I’ve seen a fair amount of folks reaching out on the internet for help with permaculture design. “How do I add permaculture to my property!” “Help make this more permaculture!” The one thing that I most often recommend to them to give structure to their project is the scale of permanence. It lets us know so much about a site, giving enough information so that I can actually make reasonable suggestions about what ways they might be able to influence it.
The Scale of Permanence is both a description of the local conditions that matter and a guide to the relative ease or difficulty of making any changes on their site. Also any changes to the left side of the scale have effects to the right, so climate affects all the other aspects while buildings (the built environment) really only influences zones, soils, and aesthetics. The idea being that you start making changes from left to right as you design.
How to use the elements of the scale of permanence.
These are some of the things to look for about your site. It can be helpful to put this information together in a document.
Climate type – Where it’s sunny and shady depends on your sun angle, which changes throughout the year. How much rainfall are you expecting? What impact might wind have on your site?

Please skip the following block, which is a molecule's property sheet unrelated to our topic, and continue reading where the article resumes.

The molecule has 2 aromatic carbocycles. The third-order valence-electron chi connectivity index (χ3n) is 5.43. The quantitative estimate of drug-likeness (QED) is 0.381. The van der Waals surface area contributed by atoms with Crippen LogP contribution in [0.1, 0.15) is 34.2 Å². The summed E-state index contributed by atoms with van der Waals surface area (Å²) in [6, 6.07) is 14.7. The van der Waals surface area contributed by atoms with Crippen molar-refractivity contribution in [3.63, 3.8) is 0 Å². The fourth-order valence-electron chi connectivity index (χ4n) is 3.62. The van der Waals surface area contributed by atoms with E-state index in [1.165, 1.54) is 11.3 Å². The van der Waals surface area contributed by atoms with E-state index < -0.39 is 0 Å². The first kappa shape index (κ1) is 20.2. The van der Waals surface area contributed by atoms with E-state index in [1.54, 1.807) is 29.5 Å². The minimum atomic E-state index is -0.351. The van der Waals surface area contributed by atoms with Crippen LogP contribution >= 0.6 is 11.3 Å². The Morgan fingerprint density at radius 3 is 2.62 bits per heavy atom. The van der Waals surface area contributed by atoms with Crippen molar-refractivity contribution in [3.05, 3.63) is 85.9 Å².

Landform – How do the contours of the site move water, is it an extracting pattern? What are the possibilities to influence the way water flows across your site and capture more? What is the sand/silt/clay content of the soil?
Water – What signs are there of more or less water. Does it pool or flow anywhere? Intentionally or unintentionally.
Access – How do you enter the site? How do people get around? Where do you need to go and what do you need to do on site?
Vegetation & Wildlife – What plants and animals do you already have on your site? What can you add?
Microclimate – Where is the environment enhanced or moderated by things such as sunlight, water, or wind?
Built environment – What buildings are already on the property and how do they interact with it to create additional microclimates?
Zones – How do you visualize the way that your land is used?
Soils – How rich are your soils?
Aesthetics – What does the way it look communicate to others?
Gathering all these data points will give you an excellent window into the current conditions of your land, as well as give insight into what the possibilities for change are and potentially what order to do them in. If you’d like help sorting these all out you can check out my Permaculture Design page. I’d love to help you integrate permaculture into your life!